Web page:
Back in the days of yore, when I was just an idealistic young student taking my first conservation biology course, I remember my professor bemoaning the state of modern conservation. People, she said, were only interested in “charismatic megafauna” — all those big, popular, well-known animals that you expect to see in every zoo ever, like elephants, giraffes, lions, wolves, bears, tigers, and so on. I guess having a problem with this is a lot like being a biology hipster, but I could see her point; while donors pour millions into conservation and research for a handful of these “popular” species, hundreds or even thousands more are much more desperately in need of aid… or even just in need of understanding. It’s tough to raise money for the conservation of a spider because people hate spiders. It’s tough to raise money for the conservation of a jellyfish because, as we all know, jellyfish are the enemy. Try telling people that you want to save the monkfish and they’ll run away screaming. I mean, once you show them a picture. Nobody knows what a monkfish is right off the bat except maybe monkfish enthusiasts, if such people exist in the first place.
Still, I think there are perfectly valid reasons for scientists and animal lovers to choose their favorite species the way they do. Take E.O. Wilson, for instance. When he was a boy he suffered an unfortunate accident involving a needlefish and its close proximity to his eyeball which left him blind in one eye. Naturally this would put anyone off the study of fish, and Wilson’s passion for ornithology was rather nixed when partial deafness set in during his adolescence. (It’s kind of hard to find birds when you can’t see them because your depth perception is screwed up and you also can’t hear them laughing at you from their treetop perches.) He turned instead to entomology and became the world’s foremost expert on ants and a pioneer in the study of insect sociobiology, among other things. And all because birds weren’t an option.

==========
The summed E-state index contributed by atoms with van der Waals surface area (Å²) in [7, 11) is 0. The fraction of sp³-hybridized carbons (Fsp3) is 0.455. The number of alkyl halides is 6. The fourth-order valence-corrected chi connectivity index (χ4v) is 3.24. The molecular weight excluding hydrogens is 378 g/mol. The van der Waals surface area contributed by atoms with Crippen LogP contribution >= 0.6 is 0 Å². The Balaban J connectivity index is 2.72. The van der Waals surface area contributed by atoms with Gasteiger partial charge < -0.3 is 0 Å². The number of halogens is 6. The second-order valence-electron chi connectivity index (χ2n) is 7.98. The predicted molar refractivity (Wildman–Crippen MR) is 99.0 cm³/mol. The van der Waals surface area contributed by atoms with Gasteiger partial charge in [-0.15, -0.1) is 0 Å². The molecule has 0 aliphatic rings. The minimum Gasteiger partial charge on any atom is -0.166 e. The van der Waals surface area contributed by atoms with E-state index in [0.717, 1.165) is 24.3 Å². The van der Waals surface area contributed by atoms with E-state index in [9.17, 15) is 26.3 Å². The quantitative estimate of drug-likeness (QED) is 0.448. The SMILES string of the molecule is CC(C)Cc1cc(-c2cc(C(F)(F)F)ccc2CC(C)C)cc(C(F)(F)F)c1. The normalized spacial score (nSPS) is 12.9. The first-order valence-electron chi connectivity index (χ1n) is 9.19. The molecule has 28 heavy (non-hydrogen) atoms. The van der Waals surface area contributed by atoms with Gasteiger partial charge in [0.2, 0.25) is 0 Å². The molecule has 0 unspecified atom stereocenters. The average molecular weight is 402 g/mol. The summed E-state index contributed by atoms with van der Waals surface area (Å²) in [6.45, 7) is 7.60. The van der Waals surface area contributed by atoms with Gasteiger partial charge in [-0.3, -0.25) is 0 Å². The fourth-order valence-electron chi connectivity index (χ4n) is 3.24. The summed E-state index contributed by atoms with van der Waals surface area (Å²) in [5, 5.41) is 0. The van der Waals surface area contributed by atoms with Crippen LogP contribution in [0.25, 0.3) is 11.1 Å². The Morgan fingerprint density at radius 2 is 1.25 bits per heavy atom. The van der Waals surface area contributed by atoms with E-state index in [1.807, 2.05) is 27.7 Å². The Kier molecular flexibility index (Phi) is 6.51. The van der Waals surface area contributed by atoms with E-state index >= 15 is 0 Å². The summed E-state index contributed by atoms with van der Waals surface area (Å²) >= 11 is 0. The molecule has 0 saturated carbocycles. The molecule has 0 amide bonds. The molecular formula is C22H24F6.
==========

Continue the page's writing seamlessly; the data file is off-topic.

This slightly laborious story is all in aid of explaining why I myself tended toward the study of rather large animals: because it’s difficult to study something you can’t see. In school I took an interest in ungulates — wild horses specifically, but also elk and moose and bighorn sheep and generally just anything with hooves because I find them kind of marvelous — mostly because they’re awesome but also, in part, because it’s easier to study something when you can actually see it. Despite an early interest in birds — no doubt springing from my early obsession with dinosaurs — I always knew that I was never going to be an ornithologist, or even a hobbyist birder, because while other, normal people would point to the sky or a tree or whatever and delightedly exclaim over some bird they saw there, I could only squint, perplexed, seeing nothing and wondering whether they were just messing with me. My own childhood brush with blindness was not — thank you nature — courtesy of a needlefish; rather, I was mysteriously struck blind and, after a period of time spent calmly baffling medical professionals, I just as mysteriously regained my sight. This episode was, apparently, as damaging to my eyes as you might expect, and it’s the reason that today I’m not the sort of person you’d want to join your badminton team. Without my glasses, I can see things fairly clearly at a distance of about six inches from my face; beyond that, it’s all impressionist painters. With my glasses, I’m at least legal to drive, but if you expect me to help you read street signs from a distance, you’re gonna have a bad time.